In February, just as the coronavirus pandemic was beginning to take hold, four people set sail for one of the most remote places on Earth: a small camp on Kure Atoll, on the edge of the uninhabited northwestern Hawaiian islands.
There, more than 2,200 km from Honolulu, they lived in isolation for nearly nine months as they worked to restore the island’s environment.
Isolated from the rest of the planet, their world was limited to a small patch of sand halfway between the American continent and Asia. With no television or Internet access, his only information came from satellite text messages and occasional emails.
They learned of the pandemic in the midst of their own isolation, but have not experienced any of the seismic upheavals that the Covid-19 virus has caused around the world.
Now they are back, resurfacing in changed societies that might feel as strange today as the island’s isolation in March.
They should adapt to wearing face masks, staying indoors, and seeing friends without giving hugs or handshakes.
“I’ve never seen anything like this, but I started reading Stephen King’s book The Stand, which is about a disease outbreak, and I was thinking, ‘Oh my gosh, is this what it’s going to be like coming home? ‘”Said Charlie Thomas, one of four workers on the island. “All these… precautions, these things, sick people everywhere. It was very strange to think about that. “
The group was part of an effort by the state of Hawaii to maintain the island’s fragile ecosystem in Kure, which is part of the Papahanaumokuakea Marine National Monument, the largest contiguous protected environment in the country. The public cannot land anywhere on the Northwest Hawaiian Islands.
Kure is the only island in the northern part of the archipelago that is administered by the state, and the rest are under the jurisdiction of the federal government. A former Coast Guard station, the atoll is home to seabirds, endangered Hawaiian monk seals, and coral reefs teeming with sea turtles, tiger sharks and other marine life.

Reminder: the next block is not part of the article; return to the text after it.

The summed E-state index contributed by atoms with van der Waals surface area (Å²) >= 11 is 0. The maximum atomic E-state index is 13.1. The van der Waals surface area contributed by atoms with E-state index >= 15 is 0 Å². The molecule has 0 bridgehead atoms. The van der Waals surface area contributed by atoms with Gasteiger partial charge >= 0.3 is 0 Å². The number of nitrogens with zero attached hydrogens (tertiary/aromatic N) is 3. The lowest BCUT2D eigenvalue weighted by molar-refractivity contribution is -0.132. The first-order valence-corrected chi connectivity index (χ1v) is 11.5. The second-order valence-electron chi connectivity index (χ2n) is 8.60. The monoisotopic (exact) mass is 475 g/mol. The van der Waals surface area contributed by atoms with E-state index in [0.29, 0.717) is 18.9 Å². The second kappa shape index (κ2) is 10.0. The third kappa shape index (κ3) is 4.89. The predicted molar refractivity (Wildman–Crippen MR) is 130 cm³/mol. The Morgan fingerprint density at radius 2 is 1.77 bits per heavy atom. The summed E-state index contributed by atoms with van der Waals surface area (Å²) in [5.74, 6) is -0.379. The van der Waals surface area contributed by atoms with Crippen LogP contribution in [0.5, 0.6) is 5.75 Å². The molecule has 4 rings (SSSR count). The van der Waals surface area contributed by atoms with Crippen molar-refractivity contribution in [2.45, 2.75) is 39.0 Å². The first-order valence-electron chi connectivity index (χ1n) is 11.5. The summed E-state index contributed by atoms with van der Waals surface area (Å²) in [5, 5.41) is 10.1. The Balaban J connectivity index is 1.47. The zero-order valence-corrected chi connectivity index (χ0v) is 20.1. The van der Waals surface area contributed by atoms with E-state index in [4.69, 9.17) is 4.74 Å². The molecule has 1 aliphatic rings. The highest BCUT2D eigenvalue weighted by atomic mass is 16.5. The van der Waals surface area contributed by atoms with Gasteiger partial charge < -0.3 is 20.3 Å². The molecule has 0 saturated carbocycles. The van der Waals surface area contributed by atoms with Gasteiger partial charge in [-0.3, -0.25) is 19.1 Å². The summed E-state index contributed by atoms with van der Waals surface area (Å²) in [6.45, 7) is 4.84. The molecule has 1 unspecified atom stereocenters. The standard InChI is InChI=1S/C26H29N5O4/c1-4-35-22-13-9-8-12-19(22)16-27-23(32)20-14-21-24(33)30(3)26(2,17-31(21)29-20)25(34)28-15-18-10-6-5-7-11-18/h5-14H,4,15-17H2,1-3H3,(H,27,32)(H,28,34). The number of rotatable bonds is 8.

Two field teams go there each year, one for the summer and one for the winter. Their main job is to remove invasive plants and replace them with native species and clean up debris like fishing nets and plastic that washes up the shoreline.
Thomas, the youngest member of the team at 18, grew up in a coastal town in New Zealand and spent much of her free time with seabirds and other wildlife. He finished school a year earlier to start his first job as a deckhand for an organization dedicated to cleaning up the shores before volunteering for the summer season at Kure Atoll.
The expedition was the first time she had been away from home for so long, but she was ready to unwind.
“I was sick of social media, I was sick of everything that was going on,” she said. “And I thought, you know, I’m so excited to get rid of my phone, to lose touch with everything … I don’t need to see all the horrible things that are happening right now.”
When Thomas left New Zealand for Hawaii, there were no nearby virus cases that he could remember. By the time he left Honolulu for Kure, the virus was beginning to “get a little closer” to the islands.
“We just watched stories on TV and that sort of thing,” he said. “But, you know, we’re leaving. We are going. It wasn’t really a big concern for us. “
Once in Kure, getting a complete picture of what was happening in the world was difficult.
“I think I really didn’t know what to think because we were getting so many different answers to the questions we were asking,” he said.
Thomas is now in a quarantined hotel in Auckland, where he lives with his parents, sister, and a dog named Benny. He will miss the cuddles and “squashing five people on a bench for dinner,” he said.
American Matthew Butschek, who was also in Kure, said it would take time to adjust to the changed world they had returned to.
In quarantine, he looked out the window of his cabin in Honolulu and saw school-age children playing on rocks and climbing trees, all wearing face masks. It reminded him of apocalyptic movies.
“It is not normal for me. But they all say, yeah, this is what we do now. This is how we live, ”he said.
Helped by geographic isolation and rapidly and purposefully closed borders, the Pacific remains the least infected region in the world. But forced isolation has devastated the Pacific economies.
But there are major fears that if the virus takes hold in the region, it could devastate island communities, which have limited public health infrastructure (Vanuatu started the pandemic with only two ventilators in the entire country) and populations with high rates of comorbidities. . such as diabetes and heart disease.
Most of the Covid-free nations left on earth are in the Pacific, but they are starting to decline as repatriation flights bring stranded citizens home. In the past month, Vanuatu, Solomon Islands, Marshall Islands, and Samoa recorded their first confirmed infections.
Other Pacific islands, such as Guam and French Polynesia, have had large numbers of cases seeded by military and police deployments by the colonial powers of the United States and France.
The small and remote island nations and territories of Kiribati, Micronesia, Nauru, Palau, Tonga, Tuvalu, Cook Islands, Niue, Tokelau, Norfolk Island and Pitcairn Island are still believed to be free of the virus.
with Associated Press
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